And then there is Moth, prepared to push the bad aside, yearning to embrace the good, and perfectly willing to build a better world out of it all. And, like Kiki — one of her literary predecessors — she’s got the kind of courage to deliver it to us, too.

GHOSTS by Raina Telgemeier

ghostsGhosts is the story of sisters Maya and Catrina (Cat) as their family moves to the fictional Northern California town of Bahía de la Luna. The move is spurred not only by their father’s new job, but also because of Maya’s health. She has cystic fibrosis, and the salty air that blows in from the sea, it is thought, might benefit her. The sisters soon discover that the coastal city is host to a large population of ghosts, however, and the story is informed by their individual reactions to this revelation.

This was a bit of a bittersweet read for me as this was the first of Raina Telgemeier’s books that I didn’t just completely and utterly loved. Don’t get me wrong, I still liked it well enough. Like the rest of Telgemeier’s work, it’s a charmer of a read, full of lovely and relatable characters, and bursting at the seams with gorgeous artwork.

And it’s the art that I found most engaging. This is, I believe, Telgemeier’s strongest book in terms of artwork. Given that this story deals with the Day of the Dead this shouldn’t come as much of a surprise, seeing as how Mexican culture is such a veritable wellspring of visual inspiration.

Setting is something in which Telgemeier particularly excels at, and Bahía de la Luna (based on the actual Northern California town of Half Moon Bay) is her most realized and beautiful one yet, full of detail and character and atmosphere. She is helped here with colors by Braden Lamb, who delivers with a palette that is somehow both morose and upbeat, which is, again, appropriate for a story dealing with the Day of the Dead.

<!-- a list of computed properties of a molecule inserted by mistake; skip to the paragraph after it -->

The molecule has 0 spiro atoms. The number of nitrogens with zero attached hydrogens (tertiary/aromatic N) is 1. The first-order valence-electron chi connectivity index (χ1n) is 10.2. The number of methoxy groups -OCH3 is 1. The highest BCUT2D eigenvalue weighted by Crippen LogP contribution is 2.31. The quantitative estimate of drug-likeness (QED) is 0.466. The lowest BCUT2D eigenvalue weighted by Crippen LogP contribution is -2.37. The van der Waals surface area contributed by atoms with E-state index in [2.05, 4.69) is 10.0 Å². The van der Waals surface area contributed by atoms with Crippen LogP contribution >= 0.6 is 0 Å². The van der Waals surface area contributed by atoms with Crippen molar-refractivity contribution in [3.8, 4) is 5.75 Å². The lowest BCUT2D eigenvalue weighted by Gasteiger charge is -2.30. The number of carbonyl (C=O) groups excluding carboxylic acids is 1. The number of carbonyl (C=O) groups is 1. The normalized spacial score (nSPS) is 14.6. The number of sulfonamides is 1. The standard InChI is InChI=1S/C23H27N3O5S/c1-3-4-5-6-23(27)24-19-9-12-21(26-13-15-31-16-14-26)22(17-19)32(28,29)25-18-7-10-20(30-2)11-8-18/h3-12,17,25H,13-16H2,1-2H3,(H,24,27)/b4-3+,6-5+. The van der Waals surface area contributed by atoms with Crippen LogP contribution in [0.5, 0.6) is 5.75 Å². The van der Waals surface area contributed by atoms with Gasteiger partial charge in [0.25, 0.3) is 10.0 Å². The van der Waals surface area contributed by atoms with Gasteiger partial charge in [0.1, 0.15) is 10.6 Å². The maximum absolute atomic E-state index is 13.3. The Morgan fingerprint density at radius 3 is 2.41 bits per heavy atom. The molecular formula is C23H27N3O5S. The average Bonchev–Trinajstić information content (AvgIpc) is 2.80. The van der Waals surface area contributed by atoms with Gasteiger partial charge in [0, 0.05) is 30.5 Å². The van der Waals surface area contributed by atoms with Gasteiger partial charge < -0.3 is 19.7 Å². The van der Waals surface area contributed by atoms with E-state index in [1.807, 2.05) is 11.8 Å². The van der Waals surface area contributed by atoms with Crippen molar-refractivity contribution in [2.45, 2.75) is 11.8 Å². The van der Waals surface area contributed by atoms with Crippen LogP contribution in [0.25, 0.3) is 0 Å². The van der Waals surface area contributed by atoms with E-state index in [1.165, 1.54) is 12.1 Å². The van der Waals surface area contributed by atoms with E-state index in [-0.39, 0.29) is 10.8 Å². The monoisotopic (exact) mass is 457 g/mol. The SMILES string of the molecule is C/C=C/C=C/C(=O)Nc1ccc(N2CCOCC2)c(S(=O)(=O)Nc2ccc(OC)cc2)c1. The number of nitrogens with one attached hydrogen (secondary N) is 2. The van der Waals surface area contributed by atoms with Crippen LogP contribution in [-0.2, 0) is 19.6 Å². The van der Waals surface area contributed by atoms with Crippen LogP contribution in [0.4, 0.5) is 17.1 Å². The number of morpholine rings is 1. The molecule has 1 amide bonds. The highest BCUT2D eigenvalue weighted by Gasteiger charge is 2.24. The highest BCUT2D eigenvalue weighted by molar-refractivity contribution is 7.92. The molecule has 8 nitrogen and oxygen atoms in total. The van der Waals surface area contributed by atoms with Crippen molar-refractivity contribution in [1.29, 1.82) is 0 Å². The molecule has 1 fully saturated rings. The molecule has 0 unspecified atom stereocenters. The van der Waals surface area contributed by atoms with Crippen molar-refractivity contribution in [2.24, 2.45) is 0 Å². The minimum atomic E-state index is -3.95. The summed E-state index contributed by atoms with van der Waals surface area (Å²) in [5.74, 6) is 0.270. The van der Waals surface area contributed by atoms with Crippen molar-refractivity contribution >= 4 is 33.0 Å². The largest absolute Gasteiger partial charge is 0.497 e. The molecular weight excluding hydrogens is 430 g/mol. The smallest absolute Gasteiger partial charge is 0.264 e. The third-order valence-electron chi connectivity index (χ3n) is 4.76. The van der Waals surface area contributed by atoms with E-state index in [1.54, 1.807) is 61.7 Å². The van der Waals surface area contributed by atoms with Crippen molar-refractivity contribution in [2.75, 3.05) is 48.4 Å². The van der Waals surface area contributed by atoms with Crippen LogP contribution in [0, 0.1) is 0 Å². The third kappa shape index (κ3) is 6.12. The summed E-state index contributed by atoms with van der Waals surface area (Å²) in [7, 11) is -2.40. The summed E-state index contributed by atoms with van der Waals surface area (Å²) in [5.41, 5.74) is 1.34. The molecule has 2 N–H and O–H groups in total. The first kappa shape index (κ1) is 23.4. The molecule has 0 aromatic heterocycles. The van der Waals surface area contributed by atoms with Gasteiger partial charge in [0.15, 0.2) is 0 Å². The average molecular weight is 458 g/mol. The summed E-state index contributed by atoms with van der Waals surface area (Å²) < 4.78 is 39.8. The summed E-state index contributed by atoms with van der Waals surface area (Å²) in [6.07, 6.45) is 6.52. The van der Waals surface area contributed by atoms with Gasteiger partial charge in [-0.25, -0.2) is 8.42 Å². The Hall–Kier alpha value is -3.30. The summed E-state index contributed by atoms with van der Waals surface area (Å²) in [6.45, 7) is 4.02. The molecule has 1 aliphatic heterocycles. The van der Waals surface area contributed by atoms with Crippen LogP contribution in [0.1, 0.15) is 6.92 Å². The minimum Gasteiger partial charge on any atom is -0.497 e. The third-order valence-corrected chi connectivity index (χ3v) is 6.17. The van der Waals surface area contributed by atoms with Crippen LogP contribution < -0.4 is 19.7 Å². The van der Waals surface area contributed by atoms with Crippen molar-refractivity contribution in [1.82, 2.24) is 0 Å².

I don’t celebrate Día de Muertos, so I can’t judge as to whether or not Telgemeier did an admirable job representing the holiday, although the back matter of the book mentions all the research material that Telgemeier went through while producing the book, and it seems fairly cohesive. It also talks about the research done into properly representing cystic fibrosis, something which I believe she did accurately and respectfully. This aspect of the story, however, informs the main issue I had with it, which is Maya’s characterization. Maya begins the story as a great character, quirky and optimistic and full of life. But she very quickly pushed to the sidelines of the story, straight into tropey territory, and spends the latter half of the book mostly as a source of motivation and inspiration for her sister. It’s a decision that rubbed me the wrong way, and left me thinking that maybe the story should have been hers to tell all along, with Cat as the supporting character. Middle grade and young adult novels are still full of differently abled characters whose stories are told by their able-bodied peers, and this is something that we should work harder to change.

That issue aside, I did love how all the elements of the story tied into the theme of breath: ghosts cannot talk unless they are given breath by a living person (usually in the form of a kiss, which is just charming); Maya’s cystic fibrosis makes it difficult for her to breathe, and she needs the aid of medical equipment; Cat herself is dealing with anxiety, which often manifests itself into her being often short of breath; and of course, the wind is forever gusting in from the sea, breathing life into the story.